I am a huge fan of arcade racers, and they haven’t come in as sweet a flavor as last years Need for Speed: Hot Pursuit. Having already released Shift 2 this year for the driving simulation crowd, EA is bringing out Need for Speed: The Run this November, and it’s sure looking to be a worthy successor to the adrenaline soaked madness that was Hot Pursuit.
Need for Speed: The Run (PC, Xbox 360, Wii, 3DS, iOS, PlayStation 3 [Previewed])
Developer: EA Black Box
Publisher: Electronic Arts
To be released: November 15, 2011 (US) / November 18, 2011 (EU)
For those unfamiliar, The Run has you playing as Jack Roark, an illegal street racer competing in a race from San Fransisco to New York for a $25,000,000 prize. Since you are racing across the country, you will obviously hit up the famous cities along the way such as Las Vegas, Denver, Chicago and the like. You will also be seeing plenty of road in between the cities. Exotic environments such as the southwestern dessert to the snow-capped mountains of Colorado and even the farm lands of Kansas.
The whole “cross country” hook is not only a plot device, but also a tool for competition in the returning Autolog feature. Introduced in Hot Pursuit and improved for Shift 2, Autolog returns in The Run to (among other things) track your progress in single-player. With this you can compete with your friends career mode and see who has made it the farthest towards New York. So, for example, if you log in and see that you’re in Vegas and your friends have already made it to Chicago, you can haul ass like there’s no tomorrow or keep your pace and try to beat all of their times.
The first event of the new build was a standard race and took place in a desert environment near Death Valley. The first thing I noticed immediately was how smooth and similar the handling is to Hot Pursuit. Though EA is promising depth for racing sim fans with respect to the handling and mastery of each car, you can tell right off the bat that this is an arcade racer.
Boost is of course back and its management is a big part of The Run. You burn it by holding the circle button (on the PlayStation 3) and you gain it by pulling off moves such as narrowly avoiding wrecks, driving in the oncoming lane, passing other racers and the like. What separates The Run’s boost system a bit is that the same moves that gain you boost also net you XP. Gain enough and you can unlock new cars and augments for those cars, such as Nos.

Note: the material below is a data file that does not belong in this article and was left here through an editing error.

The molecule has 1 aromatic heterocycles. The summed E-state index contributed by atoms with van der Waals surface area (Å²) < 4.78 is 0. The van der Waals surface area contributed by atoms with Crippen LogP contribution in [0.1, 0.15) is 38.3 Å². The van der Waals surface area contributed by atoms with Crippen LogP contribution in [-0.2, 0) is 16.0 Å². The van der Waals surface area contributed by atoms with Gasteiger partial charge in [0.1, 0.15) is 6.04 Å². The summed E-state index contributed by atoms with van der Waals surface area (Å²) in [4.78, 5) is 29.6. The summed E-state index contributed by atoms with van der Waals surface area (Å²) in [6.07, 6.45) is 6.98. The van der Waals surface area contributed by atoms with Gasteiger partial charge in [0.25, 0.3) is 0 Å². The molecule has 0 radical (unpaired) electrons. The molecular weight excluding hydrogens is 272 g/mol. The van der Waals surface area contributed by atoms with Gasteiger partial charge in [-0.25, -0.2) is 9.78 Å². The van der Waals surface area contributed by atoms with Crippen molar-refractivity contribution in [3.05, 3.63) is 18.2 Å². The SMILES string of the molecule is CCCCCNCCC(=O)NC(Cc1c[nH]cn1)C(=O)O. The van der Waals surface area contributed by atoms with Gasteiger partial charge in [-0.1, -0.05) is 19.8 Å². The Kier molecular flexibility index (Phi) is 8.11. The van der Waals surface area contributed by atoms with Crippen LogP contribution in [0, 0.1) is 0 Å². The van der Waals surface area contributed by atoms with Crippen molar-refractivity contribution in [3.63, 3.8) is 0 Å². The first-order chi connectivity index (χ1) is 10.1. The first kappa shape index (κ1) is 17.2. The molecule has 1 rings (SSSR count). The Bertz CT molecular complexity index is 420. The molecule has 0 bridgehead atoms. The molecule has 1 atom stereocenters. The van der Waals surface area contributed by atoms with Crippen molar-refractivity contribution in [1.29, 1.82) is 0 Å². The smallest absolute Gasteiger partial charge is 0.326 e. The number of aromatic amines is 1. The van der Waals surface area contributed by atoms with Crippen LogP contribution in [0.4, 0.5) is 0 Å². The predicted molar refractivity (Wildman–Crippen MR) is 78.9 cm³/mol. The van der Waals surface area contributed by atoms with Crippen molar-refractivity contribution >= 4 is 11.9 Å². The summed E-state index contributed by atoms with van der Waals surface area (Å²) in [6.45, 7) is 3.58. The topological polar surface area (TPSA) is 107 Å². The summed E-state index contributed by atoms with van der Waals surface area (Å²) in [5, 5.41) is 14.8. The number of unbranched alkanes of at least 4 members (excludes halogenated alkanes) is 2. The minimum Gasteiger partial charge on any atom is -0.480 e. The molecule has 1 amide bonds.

As for the number of cars available, EA is staying surprisingly hush-hush about it. What we do know is that the car count wont be in the hundreds per say as EA has made it clear that they want more quality rather than quantity. The example we were given was that rather than have a regular Porsche 911 make the cut, they went for the Porsche 911 GTR 3. What’s the difference? Who knows, but it has more letters and numbers so it must be faster, right?
The second race demoed took place in the mountains of Independence Pass, Colorado. A snow covered mountain pass, this road was the perfect setting to show off The Run’s survival mode. Survival mode has players racing downhill, dodging environmental hazards along the way. The race we played had us going against a rival (introduced through the story) during an avalanche. With crashing boulders, the constant threat of being buried, and only the occasional tunnel as a safe haven, survival mode is looking to be a real treat (and possible personal favorite) for adrenaline junkies.
What really adds to the thrill of it all is the new engine that developer Black Box has had some time to work with. The Run was looking very impressive thanks to the Frostbite 2 engine. It’s quite a sight to be in the early parts of the race and see the snow off in the vista come raging downhill. Boulders crash and break apart with impressive physics, and the overall destructibility and scale that Frostbite 2 offers is striking.
As a huge fan of NFS: Hot Pursuit, I am happy to see The Run shape up so nicely. The bad taste of the E3 demo has been washed out of my mouth (does this game really need quick time events?) but as long as EA sticks to its promise to keeping the QTEs around ten percent of the career mode, I’m in.
It remains to be seen how the multiplayer portion of the game is turning out as EA is currently tight-lipped about it. But if this demo is truly indicative of what we can expect this November, my wallet is going to be stretched by another $60, utility bills be damned.